Inevitably, there’ll always be setbacks. The majority of the time we feel powerless with little or no ability to change the outcome. As we get older, we become more vulnerable to events beyond our control. This can result in sadness, loss and even bitterness.
The truth of the matter, the only thing we really have control over is how we choose to react. Some folks wallow in their misery and dwell on how unfair everything is. The better alternative is to find some way of moving forward and not spiral down.
A simplified example could be getting in a car accident. The vehicle is a write-off and its pretty hard to view this in a positive light. Perhaps the silver lining is, thankfully, there were no injuries. While it still sucks, by shifting perspectives the negativity can be lessened.
This can be applied to other situations where there may be lessons learned or new opportunities arise. While not every cloud has a silver lining, finding something positive is better than being miserable.
3. Surround Yourself with Positive People
Another key to developing a more grateful mindset is surrounding yourself with positive people. These are those folks who make you feel good and are a genuine delight to be around.
It’s worth noting you may have identified these individuals as being important to you in your daily life. If so, why not share this with them? When completely genuine, it’s one of the greatest compliments.
While it might catch them off guard when you express how much you value them, how can they not be flattered? This, in turn, will likely deepen your friendship.
At the other end of the spectrum, toxic relationships should be minimized or eliminated, when possible. Sometimes they can’t be avoided such as a sister-in-law or other family member. Be aware their negativity can be draining and exhausting.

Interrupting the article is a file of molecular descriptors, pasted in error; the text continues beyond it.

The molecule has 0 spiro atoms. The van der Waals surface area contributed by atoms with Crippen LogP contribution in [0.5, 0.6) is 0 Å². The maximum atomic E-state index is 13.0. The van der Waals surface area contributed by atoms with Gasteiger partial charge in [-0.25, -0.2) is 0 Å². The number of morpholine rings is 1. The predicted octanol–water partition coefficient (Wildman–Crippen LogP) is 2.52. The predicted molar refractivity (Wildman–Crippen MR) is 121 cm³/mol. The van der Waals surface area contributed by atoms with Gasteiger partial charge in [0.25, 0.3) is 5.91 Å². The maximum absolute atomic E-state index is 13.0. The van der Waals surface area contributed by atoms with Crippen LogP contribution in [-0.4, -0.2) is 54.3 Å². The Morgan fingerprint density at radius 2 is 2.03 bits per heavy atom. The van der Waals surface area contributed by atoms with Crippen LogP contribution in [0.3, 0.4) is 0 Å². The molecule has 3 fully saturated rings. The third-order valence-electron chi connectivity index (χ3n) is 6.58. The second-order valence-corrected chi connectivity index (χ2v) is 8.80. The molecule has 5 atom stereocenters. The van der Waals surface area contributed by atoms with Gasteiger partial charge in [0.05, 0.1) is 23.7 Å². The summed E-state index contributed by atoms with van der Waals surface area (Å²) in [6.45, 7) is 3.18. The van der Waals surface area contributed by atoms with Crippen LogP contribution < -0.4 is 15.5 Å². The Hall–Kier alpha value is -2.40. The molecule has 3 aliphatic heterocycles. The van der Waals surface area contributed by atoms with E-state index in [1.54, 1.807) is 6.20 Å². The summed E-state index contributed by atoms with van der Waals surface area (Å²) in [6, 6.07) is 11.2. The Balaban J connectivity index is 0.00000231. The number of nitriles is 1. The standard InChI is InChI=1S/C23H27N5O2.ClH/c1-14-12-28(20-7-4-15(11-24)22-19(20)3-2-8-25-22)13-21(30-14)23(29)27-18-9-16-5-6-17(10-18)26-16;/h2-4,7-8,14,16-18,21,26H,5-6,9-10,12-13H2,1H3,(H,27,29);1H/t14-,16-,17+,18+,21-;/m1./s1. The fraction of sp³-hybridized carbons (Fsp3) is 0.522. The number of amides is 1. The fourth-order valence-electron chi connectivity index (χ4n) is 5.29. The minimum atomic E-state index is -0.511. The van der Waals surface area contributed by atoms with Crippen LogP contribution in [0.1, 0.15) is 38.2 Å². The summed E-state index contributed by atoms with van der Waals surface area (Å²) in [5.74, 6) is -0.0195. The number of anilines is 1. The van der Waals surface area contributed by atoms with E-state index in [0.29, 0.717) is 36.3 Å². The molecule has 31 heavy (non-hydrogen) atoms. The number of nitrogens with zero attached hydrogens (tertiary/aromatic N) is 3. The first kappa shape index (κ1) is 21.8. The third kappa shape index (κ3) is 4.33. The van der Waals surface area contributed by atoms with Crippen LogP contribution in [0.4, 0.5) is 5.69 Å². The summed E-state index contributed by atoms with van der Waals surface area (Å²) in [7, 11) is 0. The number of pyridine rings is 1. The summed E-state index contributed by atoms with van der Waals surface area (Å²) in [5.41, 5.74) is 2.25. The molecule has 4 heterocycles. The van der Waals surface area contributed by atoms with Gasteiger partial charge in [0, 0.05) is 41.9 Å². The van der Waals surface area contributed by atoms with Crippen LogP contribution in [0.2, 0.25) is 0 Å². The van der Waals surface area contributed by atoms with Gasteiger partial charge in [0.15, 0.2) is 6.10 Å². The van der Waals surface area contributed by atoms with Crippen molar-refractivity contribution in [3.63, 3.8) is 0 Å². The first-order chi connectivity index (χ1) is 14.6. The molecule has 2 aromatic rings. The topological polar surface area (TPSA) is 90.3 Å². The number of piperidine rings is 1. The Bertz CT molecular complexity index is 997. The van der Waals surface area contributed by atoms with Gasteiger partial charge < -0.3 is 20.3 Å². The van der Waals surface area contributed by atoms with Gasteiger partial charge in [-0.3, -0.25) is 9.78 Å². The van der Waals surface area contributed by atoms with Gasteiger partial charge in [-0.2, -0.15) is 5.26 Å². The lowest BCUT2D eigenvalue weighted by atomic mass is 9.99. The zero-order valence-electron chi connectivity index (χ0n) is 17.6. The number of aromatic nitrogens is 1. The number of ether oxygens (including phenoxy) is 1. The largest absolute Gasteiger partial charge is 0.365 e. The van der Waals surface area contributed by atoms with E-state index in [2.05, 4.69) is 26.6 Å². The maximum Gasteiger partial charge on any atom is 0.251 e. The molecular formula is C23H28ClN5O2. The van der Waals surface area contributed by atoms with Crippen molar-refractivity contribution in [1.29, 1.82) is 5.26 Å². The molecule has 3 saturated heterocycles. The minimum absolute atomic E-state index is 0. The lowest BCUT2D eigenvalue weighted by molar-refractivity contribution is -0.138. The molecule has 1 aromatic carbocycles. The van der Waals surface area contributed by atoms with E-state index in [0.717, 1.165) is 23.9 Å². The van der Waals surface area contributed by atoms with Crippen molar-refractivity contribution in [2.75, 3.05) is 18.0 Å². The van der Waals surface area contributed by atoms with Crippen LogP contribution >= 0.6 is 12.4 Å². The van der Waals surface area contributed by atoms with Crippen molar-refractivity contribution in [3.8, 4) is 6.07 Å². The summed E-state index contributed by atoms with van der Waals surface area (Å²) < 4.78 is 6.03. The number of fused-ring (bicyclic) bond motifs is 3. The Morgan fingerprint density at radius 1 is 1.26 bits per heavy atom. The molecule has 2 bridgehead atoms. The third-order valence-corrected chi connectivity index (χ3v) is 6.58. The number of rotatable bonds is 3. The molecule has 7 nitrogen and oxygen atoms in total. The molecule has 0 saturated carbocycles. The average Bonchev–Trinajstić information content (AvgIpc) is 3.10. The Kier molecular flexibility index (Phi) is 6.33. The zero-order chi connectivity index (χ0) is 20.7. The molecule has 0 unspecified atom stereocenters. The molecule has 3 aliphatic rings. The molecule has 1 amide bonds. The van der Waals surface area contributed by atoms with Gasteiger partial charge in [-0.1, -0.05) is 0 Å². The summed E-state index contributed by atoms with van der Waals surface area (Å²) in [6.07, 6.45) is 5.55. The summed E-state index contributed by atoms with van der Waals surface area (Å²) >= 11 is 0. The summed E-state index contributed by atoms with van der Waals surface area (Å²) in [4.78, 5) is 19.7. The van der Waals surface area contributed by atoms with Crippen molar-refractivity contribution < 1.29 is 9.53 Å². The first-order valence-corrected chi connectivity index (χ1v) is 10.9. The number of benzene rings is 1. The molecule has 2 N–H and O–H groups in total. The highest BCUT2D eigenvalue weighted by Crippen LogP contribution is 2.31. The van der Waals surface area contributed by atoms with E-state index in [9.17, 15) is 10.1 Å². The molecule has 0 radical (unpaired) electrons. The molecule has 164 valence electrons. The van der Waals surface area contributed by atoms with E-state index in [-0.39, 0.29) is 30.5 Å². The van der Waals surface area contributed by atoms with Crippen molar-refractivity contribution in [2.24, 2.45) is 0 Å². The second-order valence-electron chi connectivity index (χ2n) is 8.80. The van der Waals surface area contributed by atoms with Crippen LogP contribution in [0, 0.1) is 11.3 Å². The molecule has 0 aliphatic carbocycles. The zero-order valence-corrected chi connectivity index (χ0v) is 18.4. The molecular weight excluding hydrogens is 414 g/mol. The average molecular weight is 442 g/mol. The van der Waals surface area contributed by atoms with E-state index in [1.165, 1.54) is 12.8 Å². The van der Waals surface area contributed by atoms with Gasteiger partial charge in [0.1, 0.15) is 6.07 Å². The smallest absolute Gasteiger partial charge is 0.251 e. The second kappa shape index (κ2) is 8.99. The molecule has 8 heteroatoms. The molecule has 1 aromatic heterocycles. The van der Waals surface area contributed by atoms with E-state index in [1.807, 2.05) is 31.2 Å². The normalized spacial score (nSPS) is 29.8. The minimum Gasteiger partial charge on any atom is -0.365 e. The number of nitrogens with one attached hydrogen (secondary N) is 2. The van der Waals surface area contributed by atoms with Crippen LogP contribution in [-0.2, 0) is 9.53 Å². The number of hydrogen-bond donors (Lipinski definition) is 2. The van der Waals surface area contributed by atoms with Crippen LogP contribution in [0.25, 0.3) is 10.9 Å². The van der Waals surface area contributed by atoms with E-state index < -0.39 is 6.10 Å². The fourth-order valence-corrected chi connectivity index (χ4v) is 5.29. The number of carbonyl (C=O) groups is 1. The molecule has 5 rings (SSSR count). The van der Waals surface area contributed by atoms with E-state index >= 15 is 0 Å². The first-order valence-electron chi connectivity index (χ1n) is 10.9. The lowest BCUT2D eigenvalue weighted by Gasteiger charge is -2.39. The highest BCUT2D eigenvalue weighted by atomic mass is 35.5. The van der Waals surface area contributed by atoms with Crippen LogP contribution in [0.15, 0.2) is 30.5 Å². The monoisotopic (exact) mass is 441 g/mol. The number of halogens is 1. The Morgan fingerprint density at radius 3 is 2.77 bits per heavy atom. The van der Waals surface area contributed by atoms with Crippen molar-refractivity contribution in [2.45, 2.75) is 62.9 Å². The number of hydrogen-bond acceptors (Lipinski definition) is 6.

4. Kindness Counts
In our dog-eat-dog world, often, basic human kindness seems lacking. Something as simple as a kind word or genuine compliment can make a big difference in someone’s day.
For instance, say you’re standing in line and the person behind you is wearing a beautiful sweater. Why not let them know it looks great on them? Not only would they be flattered, it’ll also boost your mood and make you feel good.
Research by the Daily Case tells us giving a compliment is one of the most effective ways to increase our own happiness and gratefulness. In addition, this creates a ripple effect of positivity as kindness is contagious (think of "pay it forward").
In a similar vein, random acts of kindness also spread joy. These need not be extravagant gestures, simply something which helps others. There’s no expectation of reciprocation as it’s something you’re doing out of the goodness of your heart.
Simply put, living with kindness makes the world a better place and helps cultivate gratitude for a happier retirement.
5. Give Back to Others
Beyond the fact it’s a good thing to do, a number of studies suggest giving back to others helps shift our focus from ourselves to others. By doing so, it helps us recognize all the blessings and privileges each of us have.
According to the National Institute of Health, generosity to others activates regions in the brain associated with pleasure, social connection and trust. Endorphins are released increasing positivity and creating a “warm glow” effect.
Furthermore, seeing the impact of helping others creates a sense of satisfaction. We may feel grateful for our ability to make a difference. This in turn reminds us of our resources, opportunities and relationships which enables us to make a positive contribution to someone else’s life.
Giving back to others can be very fulfilling. Several ways of doing so include:
In addition to helping others, this can be an opportunity to expand your social network, keep active and even provide a sense of purpose.
6. Forgive Yourself and Others
One of the greatest blocks to feeling grateful is not practicing forgiveness. Everyone makes mistakes or handles a situation in a less than stellar fashion. Beating ourselves up, feeling unworthy or judging others is counter productive. This is why it’s critical to forgive ourselves and others.